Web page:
Waiting for an Echo by Christine Montross (Penguin). A psychiatrist who works with incarcerated people with mental illness describes how the U.S. prison system actually makes many inmates less likely to be able to function outside. She also takes a detailed look at Norway’s system that achieves far better results by emphasizing rehabilitation and treatment rather than retribution.
After Black Lives Matter by Cedric Johnson (Verso). A professor of Black Studies argues that Black Lives Matter protests would make more progress by putting more emphasis on the underlying problem of social and economic inequality. Police are deployed to address the symptoms of that inequality, he says, and therefore focusing only on police behavior will not lead to necessary change.
Our Team by Luke Epplin (FlatIron). In 1936, the best Black baseball pitcher, Satchell Paige, and a team of Black players faced off in the first of many exhibition games against one of the best white pitchers, Bob Feller, and an all-white team. Twelve years later, Paige and Feller would be teammates on the first American League team to hire a Black player. This account of baseball’s very reluctant and slow process of integration is centered on those two, another groundbreaking Black player named Larry Doby, and an eccentric white team owner named Bill Veeck.
Elderflora by Jared Farmer (Basic Books). An environmental historian looks at modern civilization through the lens of how ancient trees have been treated. His writing is Thoreau-like in the way it goes far afield to make edifying connections.
Birds and Us by Tim Birkhead (Princeton). With help from interesting illustrations, a biologist looks at humans’ changing relationship with birds from the days of cave dwellers to today, including periods when birds have been worshipped, hunted, driven to extinction, and now (sometimes) protected.
The Peanut Butter Falcon. In this feel-good feature film, a young man with Down Syndrome (played by Zack Gottsagen, who himself has Down Syndrome) escapes from an institution where he is housed and by chance connects with two people (played by Shia LaBeouf and Dakota Johnson) who appreciate his strengths and are searching for a new life themselves.
The Last Suit. An 88-year-old Argentinian man defies his grown daughters and travels to Poland to search for the man who saved him from the Holocaust.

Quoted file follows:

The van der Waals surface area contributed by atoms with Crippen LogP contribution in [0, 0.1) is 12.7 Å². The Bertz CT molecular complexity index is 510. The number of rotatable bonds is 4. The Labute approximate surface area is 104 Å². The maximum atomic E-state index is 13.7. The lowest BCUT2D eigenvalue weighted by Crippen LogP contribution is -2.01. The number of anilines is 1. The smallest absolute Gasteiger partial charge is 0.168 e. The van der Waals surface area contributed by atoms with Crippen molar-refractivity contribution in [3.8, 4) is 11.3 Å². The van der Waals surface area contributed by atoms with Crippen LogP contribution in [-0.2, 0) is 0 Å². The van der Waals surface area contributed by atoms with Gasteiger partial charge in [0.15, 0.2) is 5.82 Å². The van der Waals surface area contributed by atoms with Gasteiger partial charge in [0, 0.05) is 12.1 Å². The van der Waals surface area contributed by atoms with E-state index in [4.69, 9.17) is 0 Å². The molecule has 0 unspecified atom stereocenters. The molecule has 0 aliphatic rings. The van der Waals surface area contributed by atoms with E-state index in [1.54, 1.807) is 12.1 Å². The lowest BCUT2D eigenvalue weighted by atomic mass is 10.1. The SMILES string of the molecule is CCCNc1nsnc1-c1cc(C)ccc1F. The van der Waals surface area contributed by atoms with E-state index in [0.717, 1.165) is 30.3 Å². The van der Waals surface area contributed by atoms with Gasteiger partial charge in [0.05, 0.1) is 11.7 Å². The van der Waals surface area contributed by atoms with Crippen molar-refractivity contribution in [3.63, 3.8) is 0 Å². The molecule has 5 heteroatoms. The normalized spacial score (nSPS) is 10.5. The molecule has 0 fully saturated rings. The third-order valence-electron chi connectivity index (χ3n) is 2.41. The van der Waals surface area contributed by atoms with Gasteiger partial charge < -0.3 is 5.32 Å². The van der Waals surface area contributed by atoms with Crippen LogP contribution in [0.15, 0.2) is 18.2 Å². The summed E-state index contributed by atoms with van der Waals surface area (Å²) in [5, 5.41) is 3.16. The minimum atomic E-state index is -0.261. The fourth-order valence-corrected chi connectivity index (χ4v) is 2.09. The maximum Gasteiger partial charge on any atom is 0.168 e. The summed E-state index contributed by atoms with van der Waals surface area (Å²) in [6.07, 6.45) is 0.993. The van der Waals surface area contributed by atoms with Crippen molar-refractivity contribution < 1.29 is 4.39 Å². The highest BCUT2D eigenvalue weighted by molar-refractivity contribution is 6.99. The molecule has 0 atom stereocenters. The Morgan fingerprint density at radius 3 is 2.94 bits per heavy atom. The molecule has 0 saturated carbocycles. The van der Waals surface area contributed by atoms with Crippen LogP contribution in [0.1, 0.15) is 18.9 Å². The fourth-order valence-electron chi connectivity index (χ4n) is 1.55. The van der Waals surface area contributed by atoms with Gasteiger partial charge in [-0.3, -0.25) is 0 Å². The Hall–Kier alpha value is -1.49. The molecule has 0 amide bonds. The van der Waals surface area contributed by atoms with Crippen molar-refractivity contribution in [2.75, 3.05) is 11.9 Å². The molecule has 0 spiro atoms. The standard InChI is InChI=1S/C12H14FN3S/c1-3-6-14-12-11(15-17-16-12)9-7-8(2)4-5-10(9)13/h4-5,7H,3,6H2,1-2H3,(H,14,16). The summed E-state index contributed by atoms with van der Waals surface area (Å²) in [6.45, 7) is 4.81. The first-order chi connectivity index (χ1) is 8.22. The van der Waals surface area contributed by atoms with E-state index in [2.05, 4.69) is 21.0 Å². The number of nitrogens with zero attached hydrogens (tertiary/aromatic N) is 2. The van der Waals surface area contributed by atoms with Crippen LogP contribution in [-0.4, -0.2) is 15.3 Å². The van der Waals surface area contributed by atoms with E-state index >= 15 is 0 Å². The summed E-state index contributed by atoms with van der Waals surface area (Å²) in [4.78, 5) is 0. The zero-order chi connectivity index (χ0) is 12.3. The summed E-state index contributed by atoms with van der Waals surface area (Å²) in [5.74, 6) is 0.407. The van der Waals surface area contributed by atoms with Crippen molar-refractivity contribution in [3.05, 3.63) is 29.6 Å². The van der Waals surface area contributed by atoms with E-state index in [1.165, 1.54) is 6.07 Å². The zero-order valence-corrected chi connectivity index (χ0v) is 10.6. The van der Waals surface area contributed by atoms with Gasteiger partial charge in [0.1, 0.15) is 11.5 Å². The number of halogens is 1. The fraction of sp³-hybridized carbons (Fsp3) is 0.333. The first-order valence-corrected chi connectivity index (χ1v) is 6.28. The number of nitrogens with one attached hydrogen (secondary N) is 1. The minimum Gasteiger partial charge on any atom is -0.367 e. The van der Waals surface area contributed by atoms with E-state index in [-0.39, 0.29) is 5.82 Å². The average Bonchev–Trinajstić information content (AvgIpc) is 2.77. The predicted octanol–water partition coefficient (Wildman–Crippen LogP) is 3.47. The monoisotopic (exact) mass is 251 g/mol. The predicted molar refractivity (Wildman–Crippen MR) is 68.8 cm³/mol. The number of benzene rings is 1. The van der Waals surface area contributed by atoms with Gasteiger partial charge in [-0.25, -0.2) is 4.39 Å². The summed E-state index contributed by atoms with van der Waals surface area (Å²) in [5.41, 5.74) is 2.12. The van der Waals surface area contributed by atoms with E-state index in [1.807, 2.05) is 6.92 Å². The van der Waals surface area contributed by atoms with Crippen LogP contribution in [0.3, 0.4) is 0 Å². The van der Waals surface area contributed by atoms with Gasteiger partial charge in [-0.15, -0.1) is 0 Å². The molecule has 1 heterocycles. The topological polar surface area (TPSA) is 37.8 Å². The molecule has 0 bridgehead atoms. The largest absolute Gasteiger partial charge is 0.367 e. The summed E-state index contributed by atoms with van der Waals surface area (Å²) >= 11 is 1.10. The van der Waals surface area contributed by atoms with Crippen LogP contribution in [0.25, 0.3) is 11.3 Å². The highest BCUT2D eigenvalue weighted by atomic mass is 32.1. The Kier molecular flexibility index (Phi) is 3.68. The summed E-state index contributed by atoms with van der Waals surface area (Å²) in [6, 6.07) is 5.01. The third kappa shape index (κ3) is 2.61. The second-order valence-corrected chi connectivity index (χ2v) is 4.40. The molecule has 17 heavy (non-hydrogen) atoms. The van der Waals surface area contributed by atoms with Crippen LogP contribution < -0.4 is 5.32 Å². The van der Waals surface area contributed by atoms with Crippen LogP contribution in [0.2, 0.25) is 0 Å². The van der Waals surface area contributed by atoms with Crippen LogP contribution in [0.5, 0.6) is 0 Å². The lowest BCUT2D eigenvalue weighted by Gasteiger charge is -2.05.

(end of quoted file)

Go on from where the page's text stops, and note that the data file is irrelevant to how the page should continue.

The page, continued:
Australian Rules. A white Australian teenager whose best friend and soccer teammate is aboriginal has to decide where his loyalties lie when racism in his family and his community rears its ugly head.
Utama. As climate-fueled drought makes their isolated community unlivable, an old Bolivian couple who herd llamas have to decide whether to cling to the only home they have ever known.
Nudo Mixteco. Ways that women are impacted by poverty, homophobia, and out-migration to the U.S. are the focus of this feature film in which three women return to their remote Mixtec village in Oaxaca.
Workin’ on a World by Iris Dement. In her first album of original songs in many years, Dement holds nothing back as she searches for hope:
I don't have all the answers
to the troubles of the day
but neither did all our ancestors
and they persevered anyway
When I see a little baby
reaching out its arms to me
I remember why I'm workin' on a world
I may never see
Love and Rage by Carsie Blanton. Blanton’s cutesy voice makes a surprising combination with her straight talk about the state of the world.
Boomerang Town by Jaimee Harris. Harris has a way with words that make her music and lyrics fresh, whether she is mining familiar themes like “Love is Gonna Come Again” or more challenging subjects related to addiction, suicide, or rejection of “others” by supposed Christians:
“Are you free, or are you hiding. from the things you don’t agree with or believe in?
Skim the text, find the lines that feed your purpose,
It’s so easy to love your brother on the surface”